labour court

When business conditions change, employers may want to change the terms and conditions of employment of the employees. This week Ivan Israelstam explains what employers should not do in these circumstances. 

Over the last few decades, many companies have transferred parts of a business to another company, which continues to provide a service to the original company. Transfers of the employees takes place under Section 197 of the Labour Relations Act. If the company subsequently decides to cancel that arrangement and appoints another company to provide the service, do all of the employees move over again? Ivan explains the complexities and implications of this question.

When should the chairperson of an internal disciplinary hearing consider allowing a lawyer to represent the employee facing the disciplinary hearing? Ivan Israelstam explains how the courts have considered this question, and what employers should take into account in order to respond to such requests. 

You can be an employee before you start work! This week Ivan Israelstam explains that there gap in employent law. That is because neither the Labour Relations Act, nor Basic Conditions of Employment Act, nor the Employment Equity Act adequately cover this question. Ivan advises on the limitations in finding a way forward by relying upon the law of contract. So, Ivan explains how have the Labour Court, and Commission for Conciliation Mediation and Arbitration (CCMA) have responded - and the Labour Appeal Court has stepped in.

One of the unfortunate consequences for employees of this outbreak of corona virus, is potential retrenchment. This week Ivan explains the benefits offered by the Department of Employment and Labour to mitigate this eventuality, and reminds employers of the importance of following the consultation steps as set our in the retrenchment clauses of the Labour Relations Act. 

The retrenchment of a senior management employee will always be a difficult exercise, and all the more reason why the employer should ensure compliance with the Labour Relations Act and Codes of Good Practice, and that the correct procedures are followed. Ivan Israelstam quotes a case where the employer tried to both retrench and disciplline a senior employee.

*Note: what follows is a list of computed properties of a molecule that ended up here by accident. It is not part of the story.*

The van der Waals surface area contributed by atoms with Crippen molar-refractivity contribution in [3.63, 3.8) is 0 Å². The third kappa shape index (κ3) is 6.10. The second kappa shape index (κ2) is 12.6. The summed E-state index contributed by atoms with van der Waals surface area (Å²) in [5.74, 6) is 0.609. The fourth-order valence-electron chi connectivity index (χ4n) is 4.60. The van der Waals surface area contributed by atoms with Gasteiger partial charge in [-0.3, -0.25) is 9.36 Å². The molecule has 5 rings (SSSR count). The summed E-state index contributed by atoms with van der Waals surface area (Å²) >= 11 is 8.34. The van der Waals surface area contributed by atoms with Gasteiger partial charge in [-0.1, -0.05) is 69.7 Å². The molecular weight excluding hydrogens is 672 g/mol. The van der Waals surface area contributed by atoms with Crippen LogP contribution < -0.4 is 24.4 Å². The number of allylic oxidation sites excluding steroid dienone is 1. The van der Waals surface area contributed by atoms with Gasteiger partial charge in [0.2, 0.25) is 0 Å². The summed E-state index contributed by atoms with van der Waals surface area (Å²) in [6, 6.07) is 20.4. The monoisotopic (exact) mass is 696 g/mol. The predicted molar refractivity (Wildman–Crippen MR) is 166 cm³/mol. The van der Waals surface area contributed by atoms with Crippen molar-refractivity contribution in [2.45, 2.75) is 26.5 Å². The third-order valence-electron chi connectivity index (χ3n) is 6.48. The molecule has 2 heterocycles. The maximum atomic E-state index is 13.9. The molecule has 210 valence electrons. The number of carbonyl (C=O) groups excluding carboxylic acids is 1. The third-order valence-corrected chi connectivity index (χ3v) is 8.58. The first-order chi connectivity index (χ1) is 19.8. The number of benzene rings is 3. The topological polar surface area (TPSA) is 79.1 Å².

This article explains the challenges labour brokers experience, when the employer refuses to accept the person, who has been placed at their site.

Ivan Israelstam

Although there is a formal Code of Good Practice for Dismissal it is also possible to have a less formal approach to disciplinary procedures in certain circumstances.

"Whistleblowing" - not the making of noise with a little mouth toy - making a report, which "exposes secretive information or activity that is deemed illegal, unethical, or not correct within a private or public organization" (Wikipaedia definition). What are the consequences of an employee making a report about something happening reporting on administrative, or other actions, which are being carried out in the organisation, or institution of their employer? Ivan Israelstam explains how the Protected Disclosures Act, protects whistleblowers, but also how employers are protected.

Two important issues are raised his week by Ivan Israelstam - first that employers should not use retrenchment as an excuse to deal with their failure to manage employee performance, and when conducting restructuring and retrenchment exercises, there are clear steps to be followed to consult with employees - these include consultation, information sharing, and consideration of alternatives. For details on the requirements - see Labour Relations Act sections 189 and 189A, and the Code of Good Practice on Operational Requirements Dismissals.

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